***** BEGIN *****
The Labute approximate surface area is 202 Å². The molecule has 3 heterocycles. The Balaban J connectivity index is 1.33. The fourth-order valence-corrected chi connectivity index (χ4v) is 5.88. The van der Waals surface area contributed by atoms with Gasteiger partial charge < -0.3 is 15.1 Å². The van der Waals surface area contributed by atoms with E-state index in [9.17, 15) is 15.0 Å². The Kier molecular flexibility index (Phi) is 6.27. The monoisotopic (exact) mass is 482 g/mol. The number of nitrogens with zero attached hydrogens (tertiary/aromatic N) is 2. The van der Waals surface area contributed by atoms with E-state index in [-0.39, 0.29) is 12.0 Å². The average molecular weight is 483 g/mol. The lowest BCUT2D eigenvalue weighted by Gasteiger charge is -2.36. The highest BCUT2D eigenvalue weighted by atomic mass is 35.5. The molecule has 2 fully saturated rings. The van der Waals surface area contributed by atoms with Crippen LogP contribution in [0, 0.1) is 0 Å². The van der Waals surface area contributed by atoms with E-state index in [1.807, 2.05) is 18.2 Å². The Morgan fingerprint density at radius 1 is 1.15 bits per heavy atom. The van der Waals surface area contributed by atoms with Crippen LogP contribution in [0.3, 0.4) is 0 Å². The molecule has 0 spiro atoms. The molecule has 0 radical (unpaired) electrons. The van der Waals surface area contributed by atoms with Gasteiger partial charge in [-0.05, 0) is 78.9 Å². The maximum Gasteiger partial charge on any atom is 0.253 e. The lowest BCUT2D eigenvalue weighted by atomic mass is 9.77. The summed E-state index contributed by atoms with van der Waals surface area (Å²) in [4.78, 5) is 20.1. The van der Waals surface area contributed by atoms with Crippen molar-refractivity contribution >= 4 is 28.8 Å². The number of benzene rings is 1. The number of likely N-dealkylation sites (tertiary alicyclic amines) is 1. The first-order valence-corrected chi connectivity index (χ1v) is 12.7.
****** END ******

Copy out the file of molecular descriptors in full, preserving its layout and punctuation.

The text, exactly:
The Labute approximate surface area is 202 Å². The molecule has 3 heterocycles. The Balaban J connectivity index is 1.33. The fourth-order valence-corrected chi connectivity index (χ4v) is 5.88. The van der Waals surface area contributed by atoms with Gasteiger partial charge < -0.3 is 15.1 Å². The van der Waals surface area contributed by atoms with E-state index in [9.17, 15) is 15.0 Å². The Kier molecular flexibility index (Phi) is 6.27. The monoisotopic (exact) mass is 482 g/mol. The number of nitrogens with zero attached hydrogens (tertiary/aromatic N) is 2. The van der Waals surface area contributed by atoms with E-state index in [-0.39, 0.29) is 12.0 Å². The average molecular weight is 483 g/mol. The lowest BCUT2D eigenvalue weighted by Gasteiger charge is -2.36. The highest BCUT2D eigenvalue weighted by atomic mass is 35.5. The molecule has 2 fully saturated rings. The van der Waals surface area contributed by atoms with Crippen LogP contribution in [0, 0.1) is 0 Å². The van der Waals surface area contributed by atoms with E-state index in [1.807, 2.05) is 18.2 Å². The Morgan fingerprint density at radius 1 is 1.15 bits per heavy atom. The van der Waals surface area contributed by atoms with Crippen LogP contribution in [0.3, 0.4) is 0 Å². The molecule has 0 spiro atoms. The molecule has 0 radical (unpaired) electrons. The van der Waals surface area contributed by atoms with Gasteiger partial charge in [-0.05, 0) is 78.9 Å². The maximum Gasteiger partial charge on any atom is 0.253 e. The lowest BCUT2D eigenvalue weighted by atomic mass is 9.77. The summed E-state index contributed by atoms with van der Waals surface area (Å²) in [4.78, 5) is 20.1. The van der Waals surface area contributed by atoms with Crippen molar-refractivity contribution >= 4 is 28.8 Å². The number of benzene rings is 1. The number of likely N-dealkylation sites (tertiary alicyclic amines) is 1. The first-order valence-corrected chi connectivity index (χ1v) is 12.7.